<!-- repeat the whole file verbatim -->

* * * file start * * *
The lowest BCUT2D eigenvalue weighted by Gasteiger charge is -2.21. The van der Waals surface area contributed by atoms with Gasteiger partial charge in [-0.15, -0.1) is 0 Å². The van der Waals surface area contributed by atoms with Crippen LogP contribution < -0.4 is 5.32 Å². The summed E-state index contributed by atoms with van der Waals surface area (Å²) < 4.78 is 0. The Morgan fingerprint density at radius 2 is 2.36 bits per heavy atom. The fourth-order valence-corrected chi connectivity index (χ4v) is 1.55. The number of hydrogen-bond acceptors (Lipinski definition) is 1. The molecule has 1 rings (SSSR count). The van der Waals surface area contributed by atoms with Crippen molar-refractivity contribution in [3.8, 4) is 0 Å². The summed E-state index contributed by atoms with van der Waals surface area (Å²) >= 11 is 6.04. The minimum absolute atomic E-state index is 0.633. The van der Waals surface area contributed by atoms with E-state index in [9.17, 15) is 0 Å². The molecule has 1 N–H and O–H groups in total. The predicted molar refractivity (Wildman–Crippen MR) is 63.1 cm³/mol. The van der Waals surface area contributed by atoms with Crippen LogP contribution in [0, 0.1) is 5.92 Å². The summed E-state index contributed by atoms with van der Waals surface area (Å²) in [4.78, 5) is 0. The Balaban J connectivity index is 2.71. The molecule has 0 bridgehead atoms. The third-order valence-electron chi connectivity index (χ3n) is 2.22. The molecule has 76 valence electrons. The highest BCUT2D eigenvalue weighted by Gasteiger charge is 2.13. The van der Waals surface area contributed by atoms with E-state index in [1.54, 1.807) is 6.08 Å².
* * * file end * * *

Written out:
The lowest BCUT2D eigenvalue weighted by Gasteiger charge is -2.21. The van der Waals surface area contributed by atoms with Gasteiger partial charge in [-0.15, -0.1) is 0 Å². The van der Waals surface area contributed by atoms with Crippen LogP contribution < -0.4 is 5.32 Å². The summed E-state index contributed by atoms with van der Waals surface area (Å²) < 4.78 is 0. The Morgan fingerprint density at radius 2 is 2.36 bits per heavy atom. The fourth-order valence-corrected chi connectivity index (χ4v) is 1.55. The number of hydrogen-bond acceptors (Lipinski definition) is 1. The molecule has 1 rings (SSSR count). The van der Waals surface area contributed by atoms with Crippen molar-refractivity contribution in [3.8, 4) is 0 Å². The summed E-state index contributed by atoms with van der Waals surface area (Å²) >= 11 is 6.04. The minimum absolute atomic E-state index is 0.633. The van der Waals surface area contributed by atoms with E-state index in [9.17, 15) is 0 Å². The molecule has 1 N–H and O–H groups in total. The predicted molar refractivity (Wildman–Crippen MR) is 63.1 cm³/mol. The van der Waals surface area contributed by atoms with Crippen LogP contribution in [0, 0.1) is 5.92 Å². The summed E-state index contributed by atoms with van der Waals surface area (Å²) in [4.78, 5) is 0. The Balaban J connectivity index is 2.71. The molecule has 0 bridgehead atoms. The third-order valence-electron chi connectivity index (χ3n) is 2.22. The molecule has 76 valence electrons. The highest BCUT2D eigenvalue weighted by Gasteiger charge is 2.13. The van der Waals surface area contributed by atoms with E-state index in [1.54, 1.807) is 6.08 Å².